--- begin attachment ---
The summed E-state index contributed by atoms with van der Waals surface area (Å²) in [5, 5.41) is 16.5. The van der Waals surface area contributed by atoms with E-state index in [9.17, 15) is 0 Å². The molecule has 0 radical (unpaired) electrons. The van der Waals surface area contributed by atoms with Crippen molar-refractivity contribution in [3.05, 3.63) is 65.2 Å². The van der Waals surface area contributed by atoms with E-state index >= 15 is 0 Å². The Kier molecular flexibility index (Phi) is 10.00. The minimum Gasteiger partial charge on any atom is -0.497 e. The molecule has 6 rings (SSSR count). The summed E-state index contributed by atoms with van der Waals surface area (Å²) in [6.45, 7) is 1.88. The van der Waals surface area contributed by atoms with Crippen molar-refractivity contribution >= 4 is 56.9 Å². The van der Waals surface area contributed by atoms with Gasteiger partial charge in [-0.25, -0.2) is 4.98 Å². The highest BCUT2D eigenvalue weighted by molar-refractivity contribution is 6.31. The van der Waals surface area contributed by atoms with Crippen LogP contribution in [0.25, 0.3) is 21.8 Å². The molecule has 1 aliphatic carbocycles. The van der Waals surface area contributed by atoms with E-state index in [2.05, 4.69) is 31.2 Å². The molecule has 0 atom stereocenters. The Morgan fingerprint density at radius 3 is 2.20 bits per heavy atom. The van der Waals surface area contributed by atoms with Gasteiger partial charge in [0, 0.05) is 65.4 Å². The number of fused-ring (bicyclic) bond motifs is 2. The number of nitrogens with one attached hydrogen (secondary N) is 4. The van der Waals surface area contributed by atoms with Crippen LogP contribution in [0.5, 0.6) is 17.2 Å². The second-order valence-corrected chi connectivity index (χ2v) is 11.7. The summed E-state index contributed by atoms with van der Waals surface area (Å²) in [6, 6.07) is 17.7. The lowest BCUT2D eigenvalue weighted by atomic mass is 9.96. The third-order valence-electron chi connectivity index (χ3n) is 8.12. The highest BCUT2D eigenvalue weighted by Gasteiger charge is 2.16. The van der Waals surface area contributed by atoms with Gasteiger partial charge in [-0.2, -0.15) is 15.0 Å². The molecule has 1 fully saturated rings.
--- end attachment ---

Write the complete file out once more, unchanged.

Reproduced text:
The summed E-state index contributed by atoms with van der Waals surface area (Å²) in [5, 5.41) is 16.5. The van der Waals surface area contributed by atoms with E-state index in [9.17, 15) is 0 Å². The molecule has 0 radical (unpaired) electrons. The van der Waals surface area contributed by atoms with Crippen molar-refractivity contribution in [3.05, 3.63) is 65.2 Å². The van der Waals surface area contributed by atoms with E-state index >= 15 is 0 Å². The Kier molecular flexibility index (Phi) is 10.00. The minimum Gasteiger partial charge on any atom is -0.497 e. The molecule has 6 rings (SSSR count). The summed E-state index contributed by atoms with van der Waals surface area (Å²) in [6.45, 7) is 1.88. The van der Waals surface area contributed by atoms with Crippen molar-refractivity contribution >= 4 is 56.9 Å². The van der Waals surface area contributed by atoms with Gasteiger partial charge in [-0.25, -0.2) is 4.98 Å². The highest BCUT2D eigenvalue weighted by molar-refractivity contribution is 6.31. The van der Waals surface area contributed by atoms with Crippen LogP contribution in [0.25, 0.3) is 21.8 Å². The molecule has 1 aliphatic carbocycles. The van der Waals surface area contributed by atoms with E-state index in [2.05, 4.69) is 31.2 Å². The molecule has 0 atom stereocenters. The Morgan fingerprint density at radius 3 is 2.20 bits per heavy atom. The van der Waals surface area contributed by atoms with Gasteiger partial charge in [0, 0.05) is 65.4 Å². The number of fused-ring (bicyclic) bond motifs is 2. The number of nitrogens with one attached hydrogen (secondary N) is 4. The van der Waals surface area contributed by atoms with Crippen LogP contribution in [0.5, 0.6) is 17.2 Å². The second-order valence-corrected chi connectivity index (χ2v) is 11.7. The summed E-state index contributed by atoms with van der Waals surface area (Å²) in [6, 6.07) is 17.7. The lowest BCUT2D eigenvalue weighted by atomic mass is 9.96. The third-order valence-electron chi connectivity index (χ3n) is 8.12. The highest BCUT2D eigenvalue weighted by Gasteiger charge is 2.16. The van der Waals surface area contributed by atoms with Gasteiger partial charge in [-0.2, -0.15) is 15.0 Å². The molecule has 1 fully saturated rings.